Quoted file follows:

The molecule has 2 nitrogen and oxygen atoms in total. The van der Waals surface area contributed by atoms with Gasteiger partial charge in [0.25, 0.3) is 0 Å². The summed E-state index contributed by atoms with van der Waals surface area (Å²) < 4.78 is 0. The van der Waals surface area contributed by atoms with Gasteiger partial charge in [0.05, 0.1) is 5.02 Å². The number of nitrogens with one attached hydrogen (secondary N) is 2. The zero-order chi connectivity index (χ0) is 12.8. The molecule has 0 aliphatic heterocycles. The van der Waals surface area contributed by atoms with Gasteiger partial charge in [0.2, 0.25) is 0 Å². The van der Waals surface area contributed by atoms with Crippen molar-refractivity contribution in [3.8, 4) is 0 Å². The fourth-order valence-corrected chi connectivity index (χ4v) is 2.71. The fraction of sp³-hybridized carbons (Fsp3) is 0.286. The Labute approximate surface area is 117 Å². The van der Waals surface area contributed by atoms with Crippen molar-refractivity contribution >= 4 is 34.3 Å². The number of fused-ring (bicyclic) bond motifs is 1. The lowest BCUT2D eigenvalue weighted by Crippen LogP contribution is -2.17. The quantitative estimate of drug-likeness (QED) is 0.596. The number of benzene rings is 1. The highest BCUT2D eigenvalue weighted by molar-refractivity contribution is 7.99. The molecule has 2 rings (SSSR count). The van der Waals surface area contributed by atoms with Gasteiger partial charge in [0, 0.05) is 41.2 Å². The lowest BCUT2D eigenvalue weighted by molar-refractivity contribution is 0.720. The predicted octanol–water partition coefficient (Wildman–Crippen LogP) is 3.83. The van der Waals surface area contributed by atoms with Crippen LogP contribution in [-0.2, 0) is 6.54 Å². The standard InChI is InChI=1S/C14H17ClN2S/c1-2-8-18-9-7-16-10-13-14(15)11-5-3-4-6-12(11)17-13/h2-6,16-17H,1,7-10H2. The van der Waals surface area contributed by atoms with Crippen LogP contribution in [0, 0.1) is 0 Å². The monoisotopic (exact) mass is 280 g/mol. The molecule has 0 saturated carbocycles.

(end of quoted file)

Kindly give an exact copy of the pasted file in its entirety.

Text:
The molecule has 2 nitrogen and oxygen atoms in total. The van der Waals surface area contributed by atoms with Gasteiger partial charge in [0.25, 0.3) is 0 Å². The summed E-state index contributed by atoms with van der Waals surface area (Å²) < 4.78 is 0. The van der Waals surface area contributed by atoms with Gasteiger partial charge in [0.05, 0.1) is 5.02 Å². The number of nitrogens with one attached hydrogen (secondary N) is 2. The zero-order chi connectivity index (χ0) is 12.8. The molecule has 0 aliphatic heterocycles. The van der Waals surface area contributed by atoms with Gasteiger partial charge in [0.2, 0.25) is 0 Å². The van der Waals surface area contributed by atoms with Crippen molar-refractivity contribution in [3.8, 4) is 0 Å². The fourth-order valence-corrected chi connectivity index (χ4v) is 2.71. The fraction of sp³-hybridized carbons (Fsp3) is 0.286. The Labute approximate surface area is 117 Å². The van der Waals surface area contributed by atoms with Crippen molar-refractivity contribution >= 4 is 34.3 Å². The number of fused-ring (bicyclic) bond motifs is 1. The lowest BCUT2D eigenvalue weighted by Crippen LogP contribution is -2.17. The quantitative estimate of drug-likeness (QED) is 0.596. The number of benzene rings is 1. The highest BCUT2D eigenvalue weighted by molar-refractivity contribution is 7.99. The molecule has 2 rings (SSSR count). The van der Waals surface area contributed by atoms with Gasteiger partial charge in [0, 0.05) is 41.2 Å². The lowest BCUT2D eigenvalue weighted by molar-refractivity contribution is 0.720. The predicted octanol–water partition coefficient (Wildman–Crippen LogP) is 3.83. The van der Waals surface area contributed by atoms with Crippen LogP contribution in [-0.2, 0) is 6.54 Å². The standard InChI is InChI=1S/C14H17ClN2S/c1-2-8-18-9-7-16-10-13-14(15)11-5-3-4-6-12(11)17-13/h2-6,16-17H,1,7-10H2. The van der Waals surface area contributed by atoms with Crippen LogP contribution in [0, 0.1) is 0 Å². The monoisotopic (exact) mass is 280 g/mol. The molecule has 0 saturated carbocycles.